The Justice Department’s Inspector General has found that former FBI Director James Comey broke internal rules by sharing his memos on conversations with President Donald Trump with people outside the FBI.
The Inspector General said in a report released Thursday that Comey set a dangerous example for FBI employees by disseminating a memo in order to put pressure on then-Deputy Attorney General Rod Rosenstein to appoint a special counsel after Trump fired Comey in May 2017.
“[E]ven when these employees believe that their most strongly held personal convictions might be served by an unauthorized disclosure, the FBI depends on them not to disclose sensitive information,” the report said. “Former Director Comey failed to live up to this responsibility. By not safeguarding sensitive information obtained during the course of his FBI employment, and by using it to create public pressure for official action, Comey set a dangerous example for the over 35,000 current FBI employees—and the many thousands more former FBI employees—who similarly have access to or knowledge of non-public information.”
The report also said that the Justice Department, after reviewing the inspector general’s findings, decided against prosecuting Comey over the memos. The decision may disappoint Trump, who once retweeted a meme showing Comey behind bars, and reportedly told the former White House counsel he wanted to prosecute the ex-FBI director.
The report found no evidence that Comey or his lawyer shared classified material with reporters—a finding the former FBI director immediately cheered on Twitter. “I don’t need a public apology from those who defamed me, but a quick message with a ‘sorry we lied about you’ would be nice,” he wrote.
In the early months of the Trump presidency, Comey had multiple conversations with the president about the Russia probe that he memorialized. In one of those conversations, Trump pressured him to go easy on Michael Flynn, the ex-national security adviser who later pleaded guilty to lying to the FBI about conversations with Russia’s ambassador. Comey shared the memo with his lawyer, who then shared it with The New York Times.
Comey has drawn blistering criticism from both Democrats and Republicans in the years since the 2016 election season. When he made a public statement on July 5, 2016, criticizing Hillary Clinton’s use of her personal email to do government business, Republicans cheered. But Democrats, irate, lambasted him for sharing derogatory information discovered in the course of a criminal investigation about someone who was not charged with a crime.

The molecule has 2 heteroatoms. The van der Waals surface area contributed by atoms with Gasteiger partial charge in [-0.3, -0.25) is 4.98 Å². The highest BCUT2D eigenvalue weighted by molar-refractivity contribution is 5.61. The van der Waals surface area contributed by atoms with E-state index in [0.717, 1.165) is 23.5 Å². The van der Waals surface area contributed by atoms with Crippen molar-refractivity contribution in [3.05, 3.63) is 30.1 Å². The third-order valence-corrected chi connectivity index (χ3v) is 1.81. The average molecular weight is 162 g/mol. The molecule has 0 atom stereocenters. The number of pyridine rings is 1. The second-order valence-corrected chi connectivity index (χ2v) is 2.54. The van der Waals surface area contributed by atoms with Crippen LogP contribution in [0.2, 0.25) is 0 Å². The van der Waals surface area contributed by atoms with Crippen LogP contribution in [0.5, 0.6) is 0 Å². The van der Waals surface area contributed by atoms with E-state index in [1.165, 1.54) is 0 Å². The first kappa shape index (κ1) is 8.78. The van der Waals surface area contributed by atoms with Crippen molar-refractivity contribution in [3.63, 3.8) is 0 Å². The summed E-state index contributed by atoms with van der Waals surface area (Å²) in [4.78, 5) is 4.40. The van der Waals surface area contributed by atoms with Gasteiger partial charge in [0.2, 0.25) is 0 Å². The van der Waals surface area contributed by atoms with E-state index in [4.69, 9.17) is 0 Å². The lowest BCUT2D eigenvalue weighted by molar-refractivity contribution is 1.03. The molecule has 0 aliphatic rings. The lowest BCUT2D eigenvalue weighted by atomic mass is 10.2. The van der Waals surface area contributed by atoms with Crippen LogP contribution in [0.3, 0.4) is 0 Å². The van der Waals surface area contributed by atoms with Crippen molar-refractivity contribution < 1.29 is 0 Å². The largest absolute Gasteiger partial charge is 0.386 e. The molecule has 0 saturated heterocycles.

Comey also shared additional information with Congress about the FBI’s scrutiny of Clinton’s email server in the weeks before Election Day. Clinton’s campaign argued that those revelations caused a decisive downturn in her support and handed the election to Trump.
All that endeared Comey to the right, but it didn’t last.
At the same time that it was scrutinizing Clinton’s emails, the FBI was also running a counterintelligence investigation into Russian meddling in the 2016 campaign. Comey confirmed the existence of the probe in congressional testimony on March 20, 2017.
“I have been authorized by the Department of Justice to confirm that the FBI, as part of our counterintelligence mission, is investigating the Russian government's efforts to interfere in the 2016 presidential election and that includes investigating the nature of any links between individuals associated with the Trump campaign and the Russian government and whether there was any coordination between the campaign and Russia's efforts,” he said. “As with any counterintelligence investigation, this will also include an assessment of whether any crimes were committed.”
Those two sentences really ticked off Trump. A few weeks later, on May 9, he fired the FBI director. The White House cited a memo Rosenstein had written about Comey’s handling of the Clinton investigation as grounds for his firing. But Rosenstein’s memo didn’t actually call for him to be dismissed. And days later, Trump told NBC News’s Lester Holt that he’d actually canned Comey because of the Russia probe.
“I said to myself, I said, ‘You know, this Russia thing with Trump and Russia is a made up story,’” Trump said.
Comey’s firing set off a panic at Justice Department headquarters. And on May 17, Rosenstein named Robert Mueller as special counsel overseeing the probe. Mueller’s work concluded this past spring.